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Institute of Education

Research & Expertise to Make a Difference in Education & Beyond

What Does the Future Hold in Store for Game-based Learning?

What Does the Future Hold in Store for Game-based Learning?

Recent times have witnessed actors in learning & development express more enthusiasm about game and simulation as important ingredients of educational tools that can engage and empower students so they become better prepared to learn and live in the 21st century. Earlier in September, Brighton, UK welcomed researchers, edutainment designers, and other stakeholders in education through play for the 15th European Conference on Game Based Learning (ECGBL). Marina Scherbakova of the IOE Laboratory for Advanced Measurements and Test Design was also taking part in the Conference sessions to share her experiences of working on a project team to develop a sci-fi educational game for mid-schoolers.   

Only a few products that have been released in the Russian edutainment market until today are in fact true educational games that one can harness as effective means to augment and invigorate what their conventional lesson looks like, Marina Scherbakova notes.

The edugaming project Allotrope, to which she has contributed as an educational designer, takes school students between grades six and eight to a colony planet in a galaxy that is many a light year away from the Earth. Among the key challenges that confront players as they set about exploring the frontiers of the new world are crafting new weapons, upgrading armor, and alike, all of which require the knowledge of particular areas of chemistry. By getting immersed into an interactive matrix of learning and play, students are able to master essential parts of the curriculum that are typically only too boring and hard to read about in textbooks – such as the composition of alloys, etc. – in a fascinating and engaging way. All of the problems and tasks that players have to accomplish embed the same basic principles of educational design that emphasize personalization, hands-on experiences, and the goal-centric approach. For example, a task asking a student to hack a robot affords captivating opportunities for one to put to practice what they have learned in their IT and programming classes before.                    

“What is the most challenging for an educational designer as one decides to embark on a project like this is not so much devising an effective framework for distance learning outright, as ensuring the end product can be used without teacher participation at all while taking nothing away from student experiences and learning outcomes. For example, the way that the educational content has been designed and built into Allotrope is entirely activity-based. So, whatever part of the game they are in, students invariably learn through their personal experience and they often have to go through trial and error as it is only by solving a particular problem or puzzle that new chapters, learning materials, explanations, examples, and other elements of the content plane can be unlocked. Sure, there are certain on-the-go hints and tips as well as backstage characters embedded in the game, yet they are of complementary nature. So, the main imperative was to create practical learning content to fit the game design,” Marina comments.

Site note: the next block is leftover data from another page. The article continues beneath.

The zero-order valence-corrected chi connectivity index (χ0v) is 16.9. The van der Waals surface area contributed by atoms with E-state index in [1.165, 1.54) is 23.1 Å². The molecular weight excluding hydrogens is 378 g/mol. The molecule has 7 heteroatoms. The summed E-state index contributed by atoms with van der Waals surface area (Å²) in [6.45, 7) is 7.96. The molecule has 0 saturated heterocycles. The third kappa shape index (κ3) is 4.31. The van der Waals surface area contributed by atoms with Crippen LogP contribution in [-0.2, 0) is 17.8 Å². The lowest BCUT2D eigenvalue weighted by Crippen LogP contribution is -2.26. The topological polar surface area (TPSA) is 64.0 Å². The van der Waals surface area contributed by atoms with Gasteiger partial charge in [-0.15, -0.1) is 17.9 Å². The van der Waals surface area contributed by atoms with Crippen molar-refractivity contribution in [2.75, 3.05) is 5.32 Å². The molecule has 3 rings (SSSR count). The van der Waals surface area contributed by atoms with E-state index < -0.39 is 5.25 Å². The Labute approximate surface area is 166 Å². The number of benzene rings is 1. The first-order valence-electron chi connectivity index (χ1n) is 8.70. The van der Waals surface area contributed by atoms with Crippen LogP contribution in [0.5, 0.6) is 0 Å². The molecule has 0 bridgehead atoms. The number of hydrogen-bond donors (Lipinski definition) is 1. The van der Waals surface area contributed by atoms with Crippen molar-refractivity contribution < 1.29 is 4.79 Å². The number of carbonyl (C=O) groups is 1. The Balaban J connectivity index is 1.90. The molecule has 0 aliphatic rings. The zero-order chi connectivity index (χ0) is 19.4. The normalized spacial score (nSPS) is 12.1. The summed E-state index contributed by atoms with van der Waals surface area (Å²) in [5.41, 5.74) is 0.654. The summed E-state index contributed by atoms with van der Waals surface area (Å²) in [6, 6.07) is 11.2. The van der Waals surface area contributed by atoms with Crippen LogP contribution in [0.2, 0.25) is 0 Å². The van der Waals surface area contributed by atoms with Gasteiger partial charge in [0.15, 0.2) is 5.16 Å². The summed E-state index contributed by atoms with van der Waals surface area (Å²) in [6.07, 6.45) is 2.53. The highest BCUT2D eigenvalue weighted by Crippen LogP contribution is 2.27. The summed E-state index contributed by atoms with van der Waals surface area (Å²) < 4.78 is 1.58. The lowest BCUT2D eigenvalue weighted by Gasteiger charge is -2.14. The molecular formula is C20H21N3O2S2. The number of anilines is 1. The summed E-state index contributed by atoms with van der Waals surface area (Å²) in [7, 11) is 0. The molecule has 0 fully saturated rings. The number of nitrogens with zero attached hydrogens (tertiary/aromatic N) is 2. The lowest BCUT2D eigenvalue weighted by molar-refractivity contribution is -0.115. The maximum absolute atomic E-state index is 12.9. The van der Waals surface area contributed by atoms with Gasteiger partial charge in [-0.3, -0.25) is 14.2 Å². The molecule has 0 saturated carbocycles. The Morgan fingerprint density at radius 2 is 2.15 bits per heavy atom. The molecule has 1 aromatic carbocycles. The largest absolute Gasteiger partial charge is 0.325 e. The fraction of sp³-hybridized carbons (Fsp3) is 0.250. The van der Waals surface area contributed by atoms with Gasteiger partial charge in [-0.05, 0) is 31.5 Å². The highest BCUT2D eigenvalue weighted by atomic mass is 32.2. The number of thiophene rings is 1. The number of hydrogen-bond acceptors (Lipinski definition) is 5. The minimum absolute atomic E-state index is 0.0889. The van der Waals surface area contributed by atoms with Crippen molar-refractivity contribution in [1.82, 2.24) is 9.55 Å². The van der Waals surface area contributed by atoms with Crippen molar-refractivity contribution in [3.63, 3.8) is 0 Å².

Today, Russia trails by a wide margin its European peers in terms of the edugaming sector. We should admit that the Russian market for game-based learning solutions is still in its infancy, so many of the products offered here in this country are in fact anything but educational games proper as they still fail to take into account many of the features and underlying principles that the concept of the game-based learning tool proposes. These include, among others, age appropriateness considerations, a fully-fledged gaming interface that would fit the content, target skills and competencies, cognitive load considerations, etc., which all involve a great deal of commitment and thorough work by game designers, neuropsychologists, curriculum and instructional professionals, and many others. When complying with best-practice industry standards, an educational game is a commercially viable product, an effective means to facilitate learning and development for modern-day outcomes, and – what is more – a domain that holds interesting prospects for psychometric research and development, Marina concludes.